On the tech side, these vehicles are pioneering the use of a new kind of solar array along with cutting-edge lithium-ion batteries. Gallium-arsenide solar panels are starting to play a central role in the race thanks to their improved efficiency over their silicon counterparts: They can convert nearly 30% of sunlight into energy, which is channeled to onboard batteries for storage. The drawback is cost, as 38 square feet is worth $100,000. For comparison, a slightly larger silicon-based panel would only cost $3,000.

Hybrid solar cars hitting the road
Everyday vehicles are around ten times heavier than solar race cars, and demand a lot of power too. These are massive limitations to overcome, which makes it all the more inspiring to see concrete interest in making solar vehicle technology viable in real-world applications. Major carmakers like Hyundai and Toyota have found ways to incorporate solar panels into their vehicles.

Hyundai’s latest hybrid Sonata features silicon solar panels integrated into the roof. The manufacturer says the panels can charge 30 to 60 percent of the battery per day, edging fuel consumption down at a respectable rate.

In 2019, Toyota began public road trials of a special Prius plug-in hybrid vehicle outfitted with solar panels on the roof, hood and rear hatch that boast a 34% power-efficiency rating. They can produce as much as 840 watts to add around 30 miles of range.

More radical vehicles that put solar propulsion front and center are being conceived and designed by a number of startups. A Dutch company is slated to begin delivering its inaugural electric vehicle, called Lightyear One, in 2022. The car boasts nearly 11 square feet of solar panels that can provide up to 43 miles of range per day, and an aerodynamic shape inspired by solar racers.

Sono Motors is another company looking to revolutionize this space through its unique injection-molded solar cell technology that replaces automotive paint. Photovoltaic panels are seamlessly incorporated into the body of the vehicle, in this case a hatchback called Sion. Watch for this car to hit the market in 2023.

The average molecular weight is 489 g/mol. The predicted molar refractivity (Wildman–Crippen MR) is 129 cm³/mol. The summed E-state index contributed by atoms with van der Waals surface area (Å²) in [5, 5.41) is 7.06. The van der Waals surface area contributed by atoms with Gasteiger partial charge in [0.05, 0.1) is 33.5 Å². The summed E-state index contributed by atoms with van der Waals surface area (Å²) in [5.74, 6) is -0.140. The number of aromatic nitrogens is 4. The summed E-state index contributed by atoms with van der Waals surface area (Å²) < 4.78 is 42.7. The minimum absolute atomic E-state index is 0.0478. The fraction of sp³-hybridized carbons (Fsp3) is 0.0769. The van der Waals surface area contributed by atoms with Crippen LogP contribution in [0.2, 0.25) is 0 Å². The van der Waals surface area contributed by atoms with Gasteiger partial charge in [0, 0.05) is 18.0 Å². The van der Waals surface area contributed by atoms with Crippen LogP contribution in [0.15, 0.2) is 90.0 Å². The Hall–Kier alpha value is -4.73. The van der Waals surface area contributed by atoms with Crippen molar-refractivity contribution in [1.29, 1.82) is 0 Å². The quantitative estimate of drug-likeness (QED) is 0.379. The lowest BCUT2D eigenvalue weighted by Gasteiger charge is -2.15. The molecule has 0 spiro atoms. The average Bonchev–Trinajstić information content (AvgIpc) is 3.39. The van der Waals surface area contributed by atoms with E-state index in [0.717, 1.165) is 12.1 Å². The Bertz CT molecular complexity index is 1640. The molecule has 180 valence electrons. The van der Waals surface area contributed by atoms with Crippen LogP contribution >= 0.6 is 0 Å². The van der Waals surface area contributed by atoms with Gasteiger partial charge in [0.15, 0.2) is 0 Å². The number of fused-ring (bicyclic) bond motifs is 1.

A couple of small American companies are also on the cusp of releasing their solar EVs. Respected automotive designer and entrepreneur Henrik Fisker’s latest endeavor, an electric SUV dubbed Ocean, will feature solar panels that run the length of the roof that can provide 1,000 miles worth of free electricity per year.

Lastly, Aptera Motors out of San Diego is proposing a vehicle that would not look out of place next to the winningest World Solar Challenge racing cars. The two-seater, three-wheeled car is equipped with 700 watts of solar power that promise around 40 sun-powered miles per day. Amazingly, while the car weighs 65% less than a traditional EV, the driver is protected by a safety cell that’s seven times stronger than steel thanks to a robust eggshell shape and the use of advanced composite materials. Whether drivers warm up to the unconventional styling remains to be seen. If the car becomes a hit, the hyper-efficiency pursuits of solar racers will become mainstream in a significant way.

A bright future
EVs that leverage solar power are set to become commonplace in the near future. With competitions that push the limits of this technology flourishing around the world, and carmakers finding innovative ways to integrate the solution, EVs are poised to be powered by renewable energy on a wider scale than ever before.


Introducing Light Speed: Powered by the Sun (YouTube)











Photo by Lance Asper on Unsplash